5 Planetary Defense Systems That Could Keep Us Safe From Asteroids
Don't worry. The event of a civilization-ending asteroid impact is a very unlikely one. To be precise, there's a 0.000001 percent chance any year that this will happen. You can breathe a sigh of relief.
How about the so-called city-killers? While the probability is still small at 0.1 percent, it's worth paying attention to. That's what many space experts think, including NASA chief Jim Bridenstine, who recently said we need to get serious about asteroid threats.
Here are 5 ways that the planet can be defended from an asteroid in the unlikely event an enormous one is found to be on a collision course with Earth.
Are we prepared for a large asteroid impact?
Right now the truth is we might not be. Technologies for deflecting asteroid are still very much in the testing phase — NASA's first real-world test is expected to take place next year.
Even our ability to detect asteroids needs improvement. Only last year one asteroid, called '2019 OK' went undetected until just 24 hours before a very close flyby.
When that occurred, MIT planetary scientist Richard Binzel told BuzzFeed News that “it's no surprise an object like that would take us by surprise. Our current asteroid search capabilities are not up to the level they should be.”
While we have the ability to detect and know an asteroid's trajectory for years in advance, NASA scientists have warned that we would be unprepared in the very unlikely event that a large meteor catches us by surprise.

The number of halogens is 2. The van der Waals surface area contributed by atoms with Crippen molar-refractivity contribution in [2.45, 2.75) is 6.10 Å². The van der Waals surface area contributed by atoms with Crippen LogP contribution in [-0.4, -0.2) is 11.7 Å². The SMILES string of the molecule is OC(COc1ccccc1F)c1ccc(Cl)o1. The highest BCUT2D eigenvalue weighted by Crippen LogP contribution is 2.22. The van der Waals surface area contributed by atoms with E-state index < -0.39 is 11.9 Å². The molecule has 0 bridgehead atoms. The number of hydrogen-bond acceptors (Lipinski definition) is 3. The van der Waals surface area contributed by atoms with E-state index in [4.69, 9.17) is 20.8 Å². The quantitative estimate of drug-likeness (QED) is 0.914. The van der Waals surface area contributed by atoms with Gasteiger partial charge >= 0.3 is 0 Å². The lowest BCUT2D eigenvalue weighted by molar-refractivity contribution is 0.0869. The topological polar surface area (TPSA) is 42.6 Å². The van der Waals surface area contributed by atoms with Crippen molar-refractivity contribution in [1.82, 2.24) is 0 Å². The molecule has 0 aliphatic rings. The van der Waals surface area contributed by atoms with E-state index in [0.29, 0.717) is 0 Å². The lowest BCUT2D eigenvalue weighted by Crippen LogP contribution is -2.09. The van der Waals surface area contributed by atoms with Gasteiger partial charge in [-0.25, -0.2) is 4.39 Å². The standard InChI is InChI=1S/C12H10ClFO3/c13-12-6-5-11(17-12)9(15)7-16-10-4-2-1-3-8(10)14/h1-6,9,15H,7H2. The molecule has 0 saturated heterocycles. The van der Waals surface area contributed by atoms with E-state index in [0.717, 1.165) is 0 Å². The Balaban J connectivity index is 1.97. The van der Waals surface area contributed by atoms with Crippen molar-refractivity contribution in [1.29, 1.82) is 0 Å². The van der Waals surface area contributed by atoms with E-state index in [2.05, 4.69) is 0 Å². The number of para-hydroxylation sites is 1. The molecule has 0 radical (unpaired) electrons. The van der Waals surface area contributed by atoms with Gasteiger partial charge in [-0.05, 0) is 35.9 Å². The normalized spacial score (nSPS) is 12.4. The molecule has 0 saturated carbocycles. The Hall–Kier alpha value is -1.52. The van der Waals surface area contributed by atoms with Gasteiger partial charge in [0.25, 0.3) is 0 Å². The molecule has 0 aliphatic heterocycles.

Here are a few of the methods that are being developed to protect Earth from those space rocks.
1. Nuclear impactors
Last year, NASA researchers threw a bit of shade in the direction of Bruce Willis and the team behind Armageddon by saying there's a right way and a wrong way to blow up an asteroid — and Hollywood films categorically have shown us the wrong way.
"If you've seen those movies, they're completely bogus," Lindley Johnson, the planetary defense officer at NASA headquarters, said during a media session on protecting Earth from asteroids. "That's not how we would use a nuclear explosive device to do this at all."
There's a reason for that. The real approach would be less of a spectacle on the silver screen. Scientists wouldn't aim to blow an asteroid to pieces as this would likely be counterintuitive. It could create lots of smaller but still dangerous meteors.
Instead, a nuclear impact would be set off near the asteroid to slow its speed down by a fraction. Over the course of months or years, the change in speed would alter the space rock's trajectory enough to miss Earth.
NASA's upcoming Double Asteroid Redirection Test (DART) test will be an example of the Hypervelocity Asteroid Intercept Vehicle (HAIV) approach. In this approach, rather than using a nuclear impactor a vehicle is used to slow down an asteroid and, ultimately, alter its trajectory.
The DART mission will use technology so accurate that it won't just hone in on an asteroid, called Didymos, using a smart autonomous navigation system, it will actually hit the 160-meter diameter "moonlet" orbiting the asteroid.
Incredibly, the DART spacecraft will travel at a speed of about 6.6 km/s (4 mi/s), or 23,760 km/h (14,760 mph) in its approach to Didymos.
If successful, the mission will showcase the incredible precision and reliability of space technology, where being off by a fraction can send you to a location millions of miles away.
3. Laser beams